The Diabolically Bland Inferno Is Tom Hanks at His Worst

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Tom Hanks in Inferno. Photo: Columbia Pictures

Close on the heels of his deeply felt Sully and terrifyingly dorky “David S. Pumpkins” on Saturday Night Live, Tom Hanks takes his art down a peg with another paycheck performance as the dramatic cipher Robert Langdon in Inferno, Ron Howard’s mostly lame adaptation of Dan Brown’s wholly lame novel.

I have no prejudice against Brown and think the cartoon I once saw on the internet featuring The Da Vinci Code floating in a toilet bowl while one piece of shit says to the other, “There goes the neighborhood,” is ... well, hilarious. But kind of unfair. Brown’s breakthrough, a conspiracy thriller that exploited the wide gaps in our knowledge of Biblical authorship and Da Vinci’s Mona Lisa, was a more than acceptable potboiler. In some ways, it did a better job of illuminating the insane inner lives of paranoiacs and religious zealots than a lot of investigative journalism. The other books in the series, though, don’t have the same vaulting credulity, and the writing remains barbarous. You can’t even call the novels formula hack jobs; Brown doesn’t have the skills of a good hack.

Inferno turns on amnesia. Langdon wakes up in a Florence hospital with a head wound and a pretty British doctor named Sienna Brooks (Felicity Jones) checking his vitals. He has no I.D. but as luck would have it, she knows who she is. She’s a puzzle enthusiast and once saw him lecture when she was a little girl. Before you can say, “What are the odds of that?” a female terminator in a cop uniform is blasting away at them, and suddenly the doctor and his patient are running through the streets, en route to various museums, tombs, and cathedrals in search of something very, very important relating to Dante, Botticelli, and overpopulation. Langdon has apocalyptic visions: rivers of blood, humans turned by plague into howling piles of flesh. Billions of lives are at stake. Maybe trillions.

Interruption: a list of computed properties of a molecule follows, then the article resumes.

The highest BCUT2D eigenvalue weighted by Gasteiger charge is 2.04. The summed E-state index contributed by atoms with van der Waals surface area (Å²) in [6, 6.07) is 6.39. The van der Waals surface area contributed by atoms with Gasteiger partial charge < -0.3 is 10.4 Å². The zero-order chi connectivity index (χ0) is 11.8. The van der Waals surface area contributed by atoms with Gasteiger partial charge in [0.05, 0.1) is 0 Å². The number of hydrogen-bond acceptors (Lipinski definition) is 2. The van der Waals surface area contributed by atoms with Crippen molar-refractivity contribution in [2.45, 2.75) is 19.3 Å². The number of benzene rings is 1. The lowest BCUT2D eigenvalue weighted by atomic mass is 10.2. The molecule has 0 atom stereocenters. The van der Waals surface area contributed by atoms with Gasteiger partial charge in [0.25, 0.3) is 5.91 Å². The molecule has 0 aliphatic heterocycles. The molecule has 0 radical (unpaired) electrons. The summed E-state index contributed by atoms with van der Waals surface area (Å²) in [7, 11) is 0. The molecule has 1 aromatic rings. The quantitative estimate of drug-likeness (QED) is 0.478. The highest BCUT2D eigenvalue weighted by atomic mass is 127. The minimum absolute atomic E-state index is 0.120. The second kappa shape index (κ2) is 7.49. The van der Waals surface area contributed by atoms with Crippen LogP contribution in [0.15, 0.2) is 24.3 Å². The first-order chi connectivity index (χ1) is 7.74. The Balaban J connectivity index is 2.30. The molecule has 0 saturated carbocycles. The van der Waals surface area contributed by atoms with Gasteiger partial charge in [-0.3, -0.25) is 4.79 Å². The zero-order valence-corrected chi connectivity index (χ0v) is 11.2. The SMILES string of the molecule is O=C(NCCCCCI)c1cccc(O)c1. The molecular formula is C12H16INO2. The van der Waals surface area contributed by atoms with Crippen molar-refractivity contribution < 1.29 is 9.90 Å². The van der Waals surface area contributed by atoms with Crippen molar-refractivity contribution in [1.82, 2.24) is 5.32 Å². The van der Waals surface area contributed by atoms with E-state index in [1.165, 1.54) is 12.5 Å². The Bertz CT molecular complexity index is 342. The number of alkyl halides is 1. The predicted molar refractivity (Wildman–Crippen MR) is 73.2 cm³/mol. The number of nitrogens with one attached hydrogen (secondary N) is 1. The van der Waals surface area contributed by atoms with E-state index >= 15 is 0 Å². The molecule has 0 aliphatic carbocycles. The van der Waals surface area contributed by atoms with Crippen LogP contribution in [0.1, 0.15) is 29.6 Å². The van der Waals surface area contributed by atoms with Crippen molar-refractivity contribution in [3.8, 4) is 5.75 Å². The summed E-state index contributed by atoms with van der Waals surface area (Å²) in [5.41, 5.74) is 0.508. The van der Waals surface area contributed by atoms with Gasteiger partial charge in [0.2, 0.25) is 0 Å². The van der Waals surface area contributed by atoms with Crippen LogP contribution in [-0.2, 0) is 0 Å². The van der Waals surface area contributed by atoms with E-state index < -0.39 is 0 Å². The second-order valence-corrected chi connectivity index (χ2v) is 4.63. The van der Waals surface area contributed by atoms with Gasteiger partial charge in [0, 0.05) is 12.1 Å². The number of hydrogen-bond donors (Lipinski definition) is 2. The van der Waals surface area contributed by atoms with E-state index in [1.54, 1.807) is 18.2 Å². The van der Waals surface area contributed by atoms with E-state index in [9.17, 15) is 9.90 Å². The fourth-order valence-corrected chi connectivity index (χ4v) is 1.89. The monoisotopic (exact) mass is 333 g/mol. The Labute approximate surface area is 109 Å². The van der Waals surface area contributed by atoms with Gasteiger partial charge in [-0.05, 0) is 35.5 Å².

In these Langdon movies, Howard does his best to make like a thriller director, but he doesn’t have the perversity, the killer instinct. Even when he’s doing good work, you feel as if you could duck out to the restroom and not miss anything important. The first part of Inferno — a long chase — is so simpleminded and the characters are so thin that it barely feels like a movie. Then, in a flash, the film goes from boringly simple to ridiculously convoluted. Good guys might be bad guys, bad guys good guys. Bad guys might be turning good — or staying bad. Borgen’s Sidse Babett Knudsen plays Langdon’s old girlfriend, who may or may not be trying to kill him. Who knew the World Health Organization was so cloak-and-dagger? 

The real surprise is that Inferno has a decent ticking-time-bomb climax in the bowels of an ancient Turkish labyrinth, helped by the presence of Knudsen (who can’t seem to get her Danish tongue around her lines in Westworld but seems more comfortable here) and Irrfan Khan, who’s so charismatic as a deadly private contractor that I was hoping he’d get his own spinoff. Khan commands, even when delivering drivel. But watching Hanks bummed me out. An actor without a role is a sad thing to watch, and Hanks isn’t the type to throw in some fruity Brando-like inflections or look like he’s trying to amuse himself. He’s not a comedian anymore. He’s a terribly earnest fellow, and he’s bent on serving the terribly earnest Ron Howard, who’s bent on serving this terrible material. Their symbiotic blandness eats into your brain. Together with Dan Brown, they might have inadvertently discovered the tenth circle of hell.